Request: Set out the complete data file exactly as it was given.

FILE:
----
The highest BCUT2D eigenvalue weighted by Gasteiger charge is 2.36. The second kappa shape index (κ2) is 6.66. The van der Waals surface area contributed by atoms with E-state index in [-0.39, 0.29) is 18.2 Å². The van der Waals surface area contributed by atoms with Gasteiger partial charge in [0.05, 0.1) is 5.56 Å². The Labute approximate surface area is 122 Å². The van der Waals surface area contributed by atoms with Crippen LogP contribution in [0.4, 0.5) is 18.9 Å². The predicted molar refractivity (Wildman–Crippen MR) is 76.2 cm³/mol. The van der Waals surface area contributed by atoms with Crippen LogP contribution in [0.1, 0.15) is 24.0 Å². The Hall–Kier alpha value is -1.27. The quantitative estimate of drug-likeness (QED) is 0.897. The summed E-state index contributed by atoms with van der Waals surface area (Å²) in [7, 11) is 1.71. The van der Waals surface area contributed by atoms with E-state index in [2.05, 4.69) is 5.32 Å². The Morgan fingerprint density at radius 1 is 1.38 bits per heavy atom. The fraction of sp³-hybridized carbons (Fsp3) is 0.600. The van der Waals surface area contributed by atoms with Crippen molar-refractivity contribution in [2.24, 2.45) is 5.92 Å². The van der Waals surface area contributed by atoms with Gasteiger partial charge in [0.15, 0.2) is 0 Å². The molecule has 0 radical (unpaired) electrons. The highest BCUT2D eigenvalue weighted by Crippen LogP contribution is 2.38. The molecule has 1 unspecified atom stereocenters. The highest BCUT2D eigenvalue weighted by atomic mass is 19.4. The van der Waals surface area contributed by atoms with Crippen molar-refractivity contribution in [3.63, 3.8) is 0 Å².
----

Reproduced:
The highest BCUT2D eigenvalue weighted by Gasteiger charge is 2.36. The second kappa shape index (κ2) is 6.66. The van der Waals surface area contributed by atoms with E-state index in [-0.39, 0.29) is 18.2 Å². The van der Waals surface area contributed by atoms with Gasteiger partial charge in [0.05, 0.1) is 5.56 Å². The Labute approximate surface area is 122 Å². The van der Waals surface area contributed by atoms with Crippen LogP contribution in [0.4, 0.5) is 18.9 Å². The predicted molar refractivity (Wildman–Crippen MR) is 76.2 cm³/mol. The van der Waals surface area contributed by atoms with Crippen LogP contribution in [0.1, 0.15) is 24.0 Å². The Hall–Kier alpha value is -1.27. The quantitative estimate of drug-likeness (QED) is 0.897. The summed E-state index contributed by atoms with van der Waals surface area (Å²) in [7, 11) is 1.71. The van der Waals surface area contributed by atoms with E-state index in [2.05, 4.69) is 5.32 Å². The Morgan fingerprint density at radius 1 is 1.38 bits per heavy atom. The fraction of sp³-hybridized carbons (Fsp3) is 0.600. The van der Waals surface area contributed by atoms with Crippen molar-refractivity contribution in [2.24, 2.45) is 5.92 Å². The van der Waals surface area contributed by atoms with Gasteiger partial charge in [0.15, 0.2) is 0 Å². The molecule has 0 radical (unpaired) electrons. The highest BCUT2D eigenvalue weighted by Crippen LogP contribution is 2.38. The molecule has 1 unspecified atom stereocenters. The highest BCUT2D eigenvalue weighted by atomic mass is 19.4. The van der Waals surface area contributed by atoms with Crippen molar-refractivity contribution in [3.63, 3.8) is 0 Å².